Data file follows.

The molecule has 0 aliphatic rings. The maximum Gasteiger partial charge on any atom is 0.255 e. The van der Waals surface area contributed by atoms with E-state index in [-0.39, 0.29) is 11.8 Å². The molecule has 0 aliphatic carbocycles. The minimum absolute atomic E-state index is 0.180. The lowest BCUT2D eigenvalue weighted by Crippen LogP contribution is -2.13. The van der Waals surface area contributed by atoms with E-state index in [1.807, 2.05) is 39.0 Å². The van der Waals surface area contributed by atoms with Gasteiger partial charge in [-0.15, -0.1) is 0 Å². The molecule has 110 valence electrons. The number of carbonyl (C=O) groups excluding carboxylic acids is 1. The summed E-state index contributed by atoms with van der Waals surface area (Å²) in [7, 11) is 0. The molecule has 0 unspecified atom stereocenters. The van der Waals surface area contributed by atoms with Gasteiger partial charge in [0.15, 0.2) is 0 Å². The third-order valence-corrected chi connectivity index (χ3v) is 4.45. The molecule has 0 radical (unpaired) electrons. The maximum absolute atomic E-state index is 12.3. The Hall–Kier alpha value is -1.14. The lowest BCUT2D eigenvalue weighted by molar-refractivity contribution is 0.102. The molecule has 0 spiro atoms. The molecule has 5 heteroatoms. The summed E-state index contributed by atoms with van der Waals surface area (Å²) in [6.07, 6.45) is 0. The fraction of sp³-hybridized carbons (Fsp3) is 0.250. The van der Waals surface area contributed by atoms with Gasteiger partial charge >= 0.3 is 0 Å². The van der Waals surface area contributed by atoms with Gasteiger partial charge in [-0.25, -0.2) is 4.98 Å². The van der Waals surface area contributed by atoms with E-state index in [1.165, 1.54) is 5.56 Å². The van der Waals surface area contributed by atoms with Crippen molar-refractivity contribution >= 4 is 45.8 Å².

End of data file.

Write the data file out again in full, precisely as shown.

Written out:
The molecule has 0 aliphatic rings. The maximum Gasteiger partial charge on any atom is 0.255 e. The van der Waals surface area contributed by atoms with E-state index in [-0.39, 0.29) is 11.8 Å². The molecule has 0 aliphatic carbocycles. The minimum absolute atomic E-state index is 0.180. The lowest BCUT2D eigenvalue weighted by Crippen LogP contribution is -2.13. The van der Waals surface area contributed by atoms with E-state index in [1.807, 2.05) is 39.0 Å². The van der Waals surface area contributed by atoms with Gasteiger partial charge in [-0.15, -0.1) is 0 Å². The molecule has 110 valence electrons. The number of carbonyl (C=O) groups excluding carboxylic acids is 1. The summed E-state index contributed by atoms with van der Waals surface area (Å²) in [7, 11) is 0. The molecule has 0 unspecified atom stereocenters. The van der Waals surface area contributed by atoms with Gasteiger partial charge in [0.15, 0.2) is 0 Å². The third-order valence-corrected chi connectivity index (χ3v) is 4.45. The molecule has 0 radical (unpaired) electrons. The maximum absolute atomic E-state index is 12.3. The Hall–Kier alpha value is -1.14. The lowest BCUT2D eigenvalue weighted by molar-refractivity contribution is 0.102. The molecule has 0 spiro atoms. The molecule has 5 heteroatoms. The summed E-state index contributed by atoms with van der Waals surface area (Å²) in [6.07, 6.45) is 0. The fraction of sp³-hybridized carbons (Fsp3) is 0.250. The van der Waals surface area contributed by atoms with Gasteiger partial charge >= 0.3 is 0 Å². The van der Waals surface area contributed by atoms with Gasteiger partial charge in [-0.25, -0.2) is 4.98 Å². The van der Waals surface area contributed by atoms with E-state index in [1.165, 1.54) is 5.56 Å². The van der Waals surface area contributed by atoms with Crippen molar-refractivity contribution >= 4 is 45.8 Å².